Questions were directed by the prosecution to Gelling concerning the washing of a stain on a coat found in his house and his explanation was that some toffee had melted in his pocket and the coat had been sponged on Thursday during the daytime.

But there was no evidence which really linked up Gelling with Betsy’s death and during the four hours he was in the witness box he was said to have conducted himself with the “greatest coolness.” He affixed his mark to the depositions.

On the fifth day of the hearing Mrs Gelling was called to give evidence in support of the time when her son arrived home that night.

The jury retired at 3.40pm and on their return at three minutes past five, they found that strong suspicion attached to Gelling and accordingly he was committed for trial and he was held in Castle Rushen until he appeared before Deemster Gill and a jury at Ramsey Court House on February 16th, 1889.

The Coroner told the Court that his record of the evidence which he had written ran to over 30,000 words.

Another feature which marked the inquiry was an allegation of contempt of Court against the Isle of Man Times who were said to have improperly made a plea for fair play for the prisoner.

Gelling was taken back to Castle Rushen by train and remained there until February 16th.


The Attorney-General then indicated he did not propose to call any witnesses and the prisoner was subsequently released.

In explaining the defendant’s position, the Deemster said he had been imprisoned under the committal of the High-Bailiff and the Coroner of Inquests on a charge of felony. The Attorney-General had abstained from laying any evidence before the jury, who had therefore found a verdict that there was no evidence on which to indict him.

“What I wish to make clear to you,” he said, “Is that today’s proceedings are in no way a trial, and the jury’s verdict today does not place you in any worse – or any better – position than you were in before you were arrested.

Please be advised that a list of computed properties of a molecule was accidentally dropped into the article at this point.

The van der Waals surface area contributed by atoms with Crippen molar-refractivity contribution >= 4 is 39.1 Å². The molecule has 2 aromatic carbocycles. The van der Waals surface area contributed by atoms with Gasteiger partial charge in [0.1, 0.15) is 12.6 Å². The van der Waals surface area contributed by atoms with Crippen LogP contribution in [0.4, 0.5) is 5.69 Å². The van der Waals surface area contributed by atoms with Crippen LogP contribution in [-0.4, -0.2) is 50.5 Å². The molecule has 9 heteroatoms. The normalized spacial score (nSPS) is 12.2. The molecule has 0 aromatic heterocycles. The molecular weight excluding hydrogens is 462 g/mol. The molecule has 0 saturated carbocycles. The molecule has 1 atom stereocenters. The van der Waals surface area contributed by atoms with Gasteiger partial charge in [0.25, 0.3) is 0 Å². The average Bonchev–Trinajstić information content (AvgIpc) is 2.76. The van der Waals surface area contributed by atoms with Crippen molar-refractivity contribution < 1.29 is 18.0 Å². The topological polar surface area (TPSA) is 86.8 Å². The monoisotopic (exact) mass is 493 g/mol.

If you are innocent – and I am sure everyone hopes you are innocent – then there is no likelihood of you being in any further jeopardy. But if you are not innocent and if any evidence in the future is forthcoming, then the verdict of today will afford you no protection.”

The Press reported after the proceedings that “Gelling has not, as it was rumoured, any present intention of leaving the Island. He strongly protests his innocence and complains of the comment made by the public during his trial.”

A big crowd waited outside the Court House to see Gelling after his release but he did not leave until sometime later and he then slipped out quietly with his mother and celebrated the release by going into Crennell’s confectionery shop and buying some toffee. He spoke highly of the way he had been treated in Castle Rushen. But it was an ordeal which must have affected him and it was not until 35 years later that a confession of the crime was revealed.

This was in 1923 when Mr Thomas Christian, retired carter, of College Street, made a sworn statement before Mr TH Midwood, JP.

Mr Christian who was a Methodist local preacher connected for many years with the Strand Street Mission and was held in high respect (he was also a fluent Manx speaker) – made the following statement:

“At the time of the murder of Betsy Crowe, a man who was ill at the time informed me that he had murdered Betsy.

He said he was hard up for money and followed her up the Old Douglas Road with the object of getting her bag of money which he said he saw her taking out of her dress while in the house where she was delivering milk.

He told me he tried to get the money from her, but she resisted and began to shout. He then caught up a stone and struck her on the head and she fell down. He said he got frightened and ran down Ballure Glen to the shore and came home along the shore.

This is all I recollect of his statement made to me at the time when the proceedings in connection with the murder were taking place.

I informed the police but they made light of it. The man who made the confession to me died shortly after.

I desire to make this statement in the interests particularly of any persons whose names have been associated with the crime.

I am strongly of the opinion that the man who made this confession did so genuinely. He was in a very distressed condition of mind but was, in my judgment, sane and sensible and knew what he was talking about. He repeated the statements to me several times.”

(source: Ramsey Courier & Northern Advertiser, 2 May, 1958 courtesy of MNH/imuseum)